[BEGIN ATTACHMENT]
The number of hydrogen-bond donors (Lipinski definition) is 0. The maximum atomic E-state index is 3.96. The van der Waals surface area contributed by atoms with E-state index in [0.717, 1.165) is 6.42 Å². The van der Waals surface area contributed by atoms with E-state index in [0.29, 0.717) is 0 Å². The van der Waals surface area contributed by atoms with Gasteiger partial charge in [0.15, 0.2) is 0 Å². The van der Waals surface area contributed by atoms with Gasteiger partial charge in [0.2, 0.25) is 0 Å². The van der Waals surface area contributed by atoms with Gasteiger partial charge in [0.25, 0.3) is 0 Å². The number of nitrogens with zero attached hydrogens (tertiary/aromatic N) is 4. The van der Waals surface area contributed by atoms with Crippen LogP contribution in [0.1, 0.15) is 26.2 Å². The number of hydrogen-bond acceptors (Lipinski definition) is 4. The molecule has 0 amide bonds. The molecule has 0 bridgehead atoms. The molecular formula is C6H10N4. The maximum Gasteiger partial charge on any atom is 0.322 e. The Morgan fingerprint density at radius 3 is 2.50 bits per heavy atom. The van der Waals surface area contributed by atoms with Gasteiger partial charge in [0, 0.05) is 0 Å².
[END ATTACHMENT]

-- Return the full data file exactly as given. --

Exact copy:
The number of hydrogen-bond donors (Lipinski definition) is 0. The maximum atomic E-state index is 3.96. The van der Waals surface area contributed by atoms with E-state index in [0.717, 1.165) is 6.42 Å². The van der Waals surface area contributed by atoms with E-state index in [0.29, 0.717) is 0 Å². The van der Waals surface area contributed by atoms with Gasteiger partial charge in [0.15, 0.2) is 0 Å². The van der Waals surface area contributed by atoms with Gasteiger partial charge in [0.2, 0.25) is 0 Å². The van der Waals surface area contributed by atoms with Gasteiger partial charge in [0.25, 0.3) is 0 Å². The number of nitrogens with zero attached hydrogens (tertiary/aromatic N) is 4. The van der Waals surface area contributed by atoms with Crippen LogP contribution in [0.1, 0.15) is 26.2 Å². The number of hydrogen-bond acceptors (Lipinski definition) is 4. The molecule has 0 amide bonds. The molecule has 0 bridgehead atoms. The molecular formula is C6H10N4. The maximum Gasteiger partial charge on any atom is 0.322 e. The Morgan fingerprint density at radius 3 is 2.50 bits per heavy atom. The van der Waals surface area contributed by atoms with Gasteiger partial charge in [0, 0.05) is 0 Å².